Grease Cup and Foil Tray – Something so simple yet so important, a grease cup. This little addition to griddles makes cleaning and maintaining your cooks so much easier. And Blackstone does this better than most griddles with their patented large opening for the grease cup at the back of the steel top, this positioning is better as you are pushing hot grease away from yourself. Many other griddles have the grease tray at the front which makes it more likely to splatter yourself with grease, and the holes aren’t large enough and cause blockages.
Griddle Feet & M8 Flange Nuts – Nothing fancy about the griddle feet. You get four rubber cone-like feet that will grip any surface quite well and stop the griddle from sliding. One improvement that could have been made would be to have the feet slightly adjustable so you could have a level griddle top even if the table or surface you were cooking on was a little bit wonky.
Setup & Ease of Use
Setting up the Blackstone 22-inch griddle couldn’t be simpler. The hardest part is to tighten the four nuts to install the feet, which is something most people could do with their eyes closed. You should do this with an adjustable wrench but if you don’t have one then hand tight should be good enough.
Once the feet are attached you simply place the griddle top onto the body. This griddle is a solid piece of rolled steel so it isn’t light, but unless you are frail you’ll not have any trouble. Of course, if you are worried get a friend to help you lift it into place.
These first two really easy steps are the bulk of the setup. Now just hook on the grease tray and connect the regulator and you’re ready to fire up the griddle. This whole setup shouldn’t take much more than two minutes.
Seasoning The Griddle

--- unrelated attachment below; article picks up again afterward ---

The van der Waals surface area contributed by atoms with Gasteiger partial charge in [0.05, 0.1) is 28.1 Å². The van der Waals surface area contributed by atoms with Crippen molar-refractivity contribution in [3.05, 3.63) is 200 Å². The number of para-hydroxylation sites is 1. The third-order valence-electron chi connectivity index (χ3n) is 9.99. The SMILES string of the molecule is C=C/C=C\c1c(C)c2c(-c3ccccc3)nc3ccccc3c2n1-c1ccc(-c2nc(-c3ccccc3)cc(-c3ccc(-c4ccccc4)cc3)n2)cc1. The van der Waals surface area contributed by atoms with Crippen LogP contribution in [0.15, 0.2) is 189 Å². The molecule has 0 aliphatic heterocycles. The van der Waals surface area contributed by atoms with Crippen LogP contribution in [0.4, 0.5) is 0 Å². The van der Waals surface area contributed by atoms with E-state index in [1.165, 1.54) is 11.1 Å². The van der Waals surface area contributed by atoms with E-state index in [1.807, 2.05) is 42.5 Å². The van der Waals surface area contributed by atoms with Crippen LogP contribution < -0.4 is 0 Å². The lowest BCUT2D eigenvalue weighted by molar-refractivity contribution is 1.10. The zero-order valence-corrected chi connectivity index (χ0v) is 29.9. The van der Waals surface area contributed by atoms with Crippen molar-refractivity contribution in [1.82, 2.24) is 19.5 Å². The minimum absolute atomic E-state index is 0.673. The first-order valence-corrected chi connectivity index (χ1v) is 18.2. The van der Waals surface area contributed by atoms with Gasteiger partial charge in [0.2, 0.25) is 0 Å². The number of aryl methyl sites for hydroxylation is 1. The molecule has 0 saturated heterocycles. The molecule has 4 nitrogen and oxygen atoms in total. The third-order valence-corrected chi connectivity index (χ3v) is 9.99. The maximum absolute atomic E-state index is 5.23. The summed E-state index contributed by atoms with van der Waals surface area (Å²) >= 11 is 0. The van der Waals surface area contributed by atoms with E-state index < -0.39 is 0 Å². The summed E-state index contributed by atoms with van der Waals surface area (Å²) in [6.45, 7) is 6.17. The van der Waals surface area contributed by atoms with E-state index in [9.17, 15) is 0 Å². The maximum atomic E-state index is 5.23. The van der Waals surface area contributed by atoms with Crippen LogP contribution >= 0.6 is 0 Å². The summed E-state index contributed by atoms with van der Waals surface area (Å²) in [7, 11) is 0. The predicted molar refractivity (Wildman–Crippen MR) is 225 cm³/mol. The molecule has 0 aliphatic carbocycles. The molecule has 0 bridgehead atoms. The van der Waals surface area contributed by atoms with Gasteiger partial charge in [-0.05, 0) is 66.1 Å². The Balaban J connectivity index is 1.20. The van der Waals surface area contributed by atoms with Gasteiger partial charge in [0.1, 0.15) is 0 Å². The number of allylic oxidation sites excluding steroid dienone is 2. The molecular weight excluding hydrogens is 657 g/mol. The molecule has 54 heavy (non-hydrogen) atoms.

Whenever you get a new grill or griddle the first thing you want to do is fire it up and test it out with one of your favorite cooks. Unfortunately with most griddles, you’ll have to rein in that excitement a little and first season the griddle plate before use.
If you’ve bought a brand new griddle then it has come straight from the factory, so it’s best to clean off any debris or oil that might be left from machining the griddle plate. Wiping with a damp cloth should be enough.
Now you need to heat up the griddle plate. Ignite the griddle to medium heat and then slowly turn the knobs so that both burners are on high heat. Wait until the griddle top starts to discolor before repeating the following steps 3 to 5 times (stop when there is a noticeable sheen on the griddle top). The heating of the griddle top should take about 10 minutes.
- Add a tablespoon of cooking oil onto the griddle. Check our guide to the best cooking oil for seasoning.
- With folded paper towels and a pair of tongs spread the oil over the entire surface of the griddle top.
- Allow the oil to heat until smoking occurs, this is when the oil bonds with the griddle and creates a non-stick surface
Depending on the types of foods you cook, this first seasoning should be enough and you’ll not need to reseason. But if you do find foods are starting to stick just repeat the process again and you’ll be good for main more cooks.